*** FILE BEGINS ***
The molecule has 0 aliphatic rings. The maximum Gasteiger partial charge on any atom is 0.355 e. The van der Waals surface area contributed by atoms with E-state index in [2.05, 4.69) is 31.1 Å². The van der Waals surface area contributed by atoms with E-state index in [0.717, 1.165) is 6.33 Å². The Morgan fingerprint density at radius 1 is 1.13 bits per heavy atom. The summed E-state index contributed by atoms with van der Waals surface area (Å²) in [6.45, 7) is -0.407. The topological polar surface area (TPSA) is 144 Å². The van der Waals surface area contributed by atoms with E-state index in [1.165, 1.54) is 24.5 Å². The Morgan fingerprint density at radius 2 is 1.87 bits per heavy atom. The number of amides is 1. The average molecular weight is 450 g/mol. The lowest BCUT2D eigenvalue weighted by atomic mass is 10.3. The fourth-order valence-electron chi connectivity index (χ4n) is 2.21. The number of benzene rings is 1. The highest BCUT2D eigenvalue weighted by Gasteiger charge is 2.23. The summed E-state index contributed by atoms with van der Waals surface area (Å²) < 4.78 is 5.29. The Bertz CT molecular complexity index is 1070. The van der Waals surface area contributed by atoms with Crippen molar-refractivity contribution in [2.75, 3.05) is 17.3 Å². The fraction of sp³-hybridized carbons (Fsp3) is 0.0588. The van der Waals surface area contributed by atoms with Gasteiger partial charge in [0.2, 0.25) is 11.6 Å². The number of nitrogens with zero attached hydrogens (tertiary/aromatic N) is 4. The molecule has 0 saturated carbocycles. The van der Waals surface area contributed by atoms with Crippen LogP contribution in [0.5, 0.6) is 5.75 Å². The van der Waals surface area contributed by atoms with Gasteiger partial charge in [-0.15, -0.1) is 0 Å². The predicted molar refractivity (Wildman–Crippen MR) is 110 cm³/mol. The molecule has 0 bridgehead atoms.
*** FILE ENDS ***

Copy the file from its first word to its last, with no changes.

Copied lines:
The molecule has 0 aliphatic rings. The maximum Gasteiger partial charge on any atom is 0.355 e. The van der Waals surface area contributed by atoms with E-state index in [2.05, 4.69) is 31.1 Å². The van der Waals surface area contributed by atoms with E-state index in [0.717, 1.165) is 6.33 Å². The Morgan fingerprint density at radius 1 is 1.13 bits per heavy atom. The summed E-state index contributed by atoms with van der Waals surface area (Å²) in [6.45, 7) is -0.407. The topological polar surface area (TPSA) is 144 Å². The van der Waals surface area contributed by atoms with E-state index in [1.165, 1.54) is 24.5 Å². The Morgan fingerprint density at radius 2 is 1.87 bits per heavy atom. The number of amides is 1. The average molecular weight is 450 g/mol. The lowest BCUT2D eigenvalue weighted by atomic mass is 10.3. The fourth-order valence-electron chi connectivity index (χ4n) is 2.21. The number of benzene rings is 1. The highest BCUT2D eigenvalue weighted by Gasteiger charge is 2.23. The summed E-state index contributed by atoms with van der Waals surface area (Å²) < 4.78 is 5.29. The Bertz CT molecular complexity index is 1070. The van der Waals surface area contributed by atoms with Crippen molar-refractivity contribution in [2.75, 3.05) is 17.3 Å². The fraction of sp³-hybridized carbons (Fsp3) is 0.0588. The van der Waals surface area contributed by atoms with Gasteiger partial charge in [0.2, 0.25) is 11.6 Å². The number of nitrogens with zero attached hydrogens (tertiary/aromatic N) is 4. The molecule has 0 saturated carbocycles. The van der Waals surface area contributed by atoms with Crippen LogP contribution in [0.5, 0.6) is 5.75 Å². The van der Waals surface area contributed by atoms with Gasteiger partial charge in [-0.15, -0.1) is 0 Å². The predicted molar refractivity (Wildman–Crippen MR) is 110 cm³/mol. The molecule has 0 bridgehead atoms.